Arabian Gulf Shares rose, sending Dubai’s gauge up the most in a month, on optimism Egyptian President Hosni Mubarak’s pledge to step down will help quell protests that entered a ninth day.
Emaar Properties, builder of the world’s tallest skyscraper with a unit in the North African country, gained the most since September. Dubai Islamic Bank advanced 3.2 percent after Fitch Ratings assigned the lender a long-term foreign currency issuer rating of A.
The DFM General Index jumped 2.2 percent, the most since January 2, to 1,577.11 at 11:58 am. in Dubai. The measure extended gains after Yemen’s president said he won’t seek another term. The Bloomberg GCC 200 Index climbed 0.4 percent, rising the first time in nine days.
Mubarak’s speech offered a “clearer picture in terms of the political reading regionally; the markets had overreacted before,” said Haissam Arabi, chief executive officer of Gulfmena Alternative Investments in Dubai. “We expect minimal impact on the micro level. It’s a matter of days before the dust settles.”
Mubarak said he won’t run for another term and would make way for a new leader in presidential elections in September, a concession rejected by opposition leaders and protesters who refuse to wait months for an end to his regime. Mubarak said he’ll stay on to ensure “stability” and push through political and economic changes before his departure.
The President last week appointed Omar Suleiman, head of Egypt’s intelligence services, as his vice president. Egypt’s bourse, which has been closed all week, will decide whether to open on a day-by-day basis, the exchange’s communications manager, Hisham Turk, said yesterday.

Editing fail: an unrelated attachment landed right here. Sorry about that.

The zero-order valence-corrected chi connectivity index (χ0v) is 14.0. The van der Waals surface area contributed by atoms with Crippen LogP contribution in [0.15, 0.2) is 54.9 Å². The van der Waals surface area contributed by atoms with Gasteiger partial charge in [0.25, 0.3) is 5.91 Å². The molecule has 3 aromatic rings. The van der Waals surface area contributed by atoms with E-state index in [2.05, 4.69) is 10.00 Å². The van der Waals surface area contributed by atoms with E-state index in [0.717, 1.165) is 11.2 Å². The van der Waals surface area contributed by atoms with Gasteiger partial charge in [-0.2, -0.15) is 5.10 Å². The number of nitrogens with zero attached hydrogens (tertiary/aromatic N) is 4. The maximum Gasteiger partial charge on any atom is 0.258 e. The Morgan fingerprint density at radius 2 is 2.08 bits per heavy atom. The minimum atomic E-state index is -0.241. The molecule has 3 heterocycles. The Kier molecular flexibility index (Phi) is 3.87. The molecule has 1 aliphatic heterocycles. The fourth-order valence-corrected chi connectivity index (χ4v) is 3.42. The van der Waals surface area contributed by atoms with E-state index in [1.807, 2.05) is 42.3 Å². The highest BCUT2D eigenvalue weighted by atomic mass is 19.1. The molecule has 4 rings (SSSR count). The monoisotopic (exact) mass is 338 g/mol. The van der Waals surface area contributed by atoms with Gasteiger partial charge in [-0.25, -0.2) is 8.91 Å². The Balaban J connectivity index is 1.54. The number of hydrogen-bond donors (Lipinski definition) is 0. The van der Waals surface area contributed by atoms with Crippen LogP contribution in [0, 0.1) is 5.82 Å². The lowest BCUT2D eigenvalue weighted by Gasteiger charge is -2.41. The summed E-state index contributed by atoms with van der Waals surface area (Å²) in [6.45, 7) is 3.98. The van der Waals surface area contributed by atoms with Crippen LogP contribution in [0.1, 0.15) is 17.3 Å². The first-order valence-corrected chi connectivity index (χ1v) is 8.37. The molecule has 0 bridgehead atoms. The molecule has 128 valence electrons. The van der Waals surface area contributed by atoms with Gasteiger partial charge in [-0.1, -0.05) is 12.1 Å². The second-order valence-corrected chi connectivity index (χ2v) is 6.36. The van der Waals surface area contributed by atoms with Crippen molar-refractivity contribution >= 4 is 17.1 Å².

Emaar increased as much as 3.9 percent to AED3.22. The company’s Egyptian unit, Emaar Misr for Development, has investments of about AED29bn ($8bn) in the North African country, according to its website.
Dubai Islamic, the United Arab Emirates’ biggest bank complying with Shariah banking rules, rose the most since Dec. 6 to 2.24 dirhams. Fitch assigned the bank with a stable outlook citing its “strong franchise, earnings power and satisfactory liquidity position” and the likelihood of support from the U.A.E. government if needed.
The unprecedented protests, which followed a revolt in Tunisia that ousted President Zine El Abidine Ben Ali on Jan. 14, have left more than 100 people dead in Egypt and roiled international stock, bond and oil markets. Unrest has spread to Jordan, where King Abdullah sacked his prime minister yesterday, and other countries including Yemen and Algeria.
Egypt’s measure tumbled 16 percent last week. Egypt Finance Minister Samir Radwan said banks will reopen either tomorrow or February 6.
Abu Dhabi’s ADX General Index jumped 0.6 percent, while Bahrain’s BB All Share Index was little changed. Qatar’s QE Index gained 0.3 percent, Kuwait’s SE Price Index increased 0.1 percent and Oman’s MSM30 rose 0.5 percent.